Answered By: Deborah Kelley-Milburn
Last Updated: Mar 01, 2017     Views: 222

Most books in Widener and the other Harvard Libraries are not the intellectual property of Harvard Library, so we can't legally grant or deny permission for use. Most books have copyright information in the information page(s) in the front of the book (in the case of US publications that's the Library of Congress information page).

If the item is in the public domain you can use it without permission. For more information, see the Harvard Library Policy on Access to Digital Reproductions of Works in the Public Domain.

  • Citation and credit: Harvard Library requests as a matter of good scholarly practice that appropriate citations be provided to the source of digital reproductions that are used in any media. Source libraries and archives often provide preferred forms of attribution, citation, or credit in the metadata for a digital reproduction.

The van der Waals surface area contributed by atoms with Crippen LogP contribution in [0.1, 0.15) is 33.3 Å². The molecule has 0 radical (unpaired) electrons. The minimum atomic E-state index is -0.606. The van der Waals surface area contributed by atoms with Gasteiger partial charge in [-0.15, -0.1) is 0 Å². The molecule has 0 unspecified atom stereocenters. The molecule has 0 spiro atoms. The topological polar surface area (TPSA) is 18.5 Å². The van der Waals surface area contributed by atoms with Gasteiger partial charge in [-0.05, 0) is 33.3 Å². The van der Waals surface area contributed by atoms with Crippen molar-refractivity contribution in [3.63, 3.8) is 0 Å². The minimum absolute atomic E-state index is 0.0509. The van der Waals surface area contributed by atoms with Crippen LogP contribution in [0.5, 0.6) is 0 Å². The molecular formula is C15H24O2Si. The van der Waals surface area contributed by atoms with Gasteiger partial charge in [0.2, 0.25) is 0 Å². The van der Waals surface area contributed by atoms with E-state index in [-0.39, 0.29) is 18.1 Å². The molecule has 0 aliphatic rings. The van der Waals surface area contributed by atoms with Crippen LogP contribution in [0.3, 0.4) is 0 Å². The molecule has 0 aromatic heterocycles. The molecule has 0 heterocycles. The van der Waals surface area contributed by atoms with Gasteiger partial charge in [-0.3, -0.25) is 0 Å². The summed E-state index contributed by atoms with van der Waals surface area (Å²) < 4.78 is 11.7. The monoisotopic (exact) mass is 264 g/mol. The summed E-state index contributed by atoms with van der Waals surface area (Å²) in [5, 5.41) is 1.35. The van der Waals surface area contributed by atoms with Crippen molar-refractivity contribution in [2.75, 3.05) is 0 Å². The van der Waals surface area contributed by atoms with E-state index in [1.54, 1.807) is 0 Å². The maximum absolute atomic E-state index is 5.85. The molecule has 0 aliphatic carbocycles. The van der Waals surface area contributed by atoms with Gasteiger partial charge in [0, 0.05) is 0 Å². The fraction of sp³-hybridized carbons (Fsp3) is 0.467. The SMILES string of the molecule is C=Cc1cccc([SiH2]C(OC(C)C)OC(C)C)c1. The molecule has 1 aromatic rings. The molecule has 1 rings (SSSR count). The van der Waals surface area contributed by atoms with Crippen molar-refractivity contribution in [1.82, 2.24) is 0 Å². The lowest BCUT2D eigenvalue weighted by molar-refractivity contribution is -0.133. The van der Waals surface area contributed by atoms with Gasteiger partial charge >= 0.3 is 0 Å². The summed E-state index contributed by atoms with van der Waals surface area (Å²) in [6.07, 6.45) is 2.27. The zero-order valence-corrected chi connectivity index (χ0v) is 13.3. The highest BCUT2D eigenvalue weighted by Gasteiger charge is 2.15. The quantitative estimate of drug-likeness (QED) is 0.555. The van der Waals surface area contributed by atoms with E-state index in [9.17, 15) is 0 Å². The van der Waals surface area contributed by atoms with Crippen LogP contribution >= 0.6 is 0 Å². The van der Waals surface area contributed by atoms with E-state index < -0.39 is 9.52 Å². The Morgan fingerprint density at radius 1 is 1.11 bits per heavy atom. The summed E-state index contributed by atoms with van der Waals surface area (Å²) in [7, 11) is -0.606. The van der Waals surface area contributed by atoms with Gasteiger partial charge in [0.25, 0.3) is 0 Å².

There are some cases in which a Harvard library, archive or collection does hold the copyright on an item. In these cases, or if you're not sure who owns the copyright or whether or not the item is in the public domain on an item, you can write directly to the Harvard Library, archive or collection that holds that item. If you're not sure which part of the library that is, submit a query to Ask a Librarian and we'll connect you as appropriate.

If you'll also need a digital image, you can request digitization of material here: http://library.harvard.edu/preservation/digital-imaging/digital-imaging-order-inquiry-forms

A price list is here: http://library.harvard.edu/preservation/digital-imaging/price-list-for-library-patrons.

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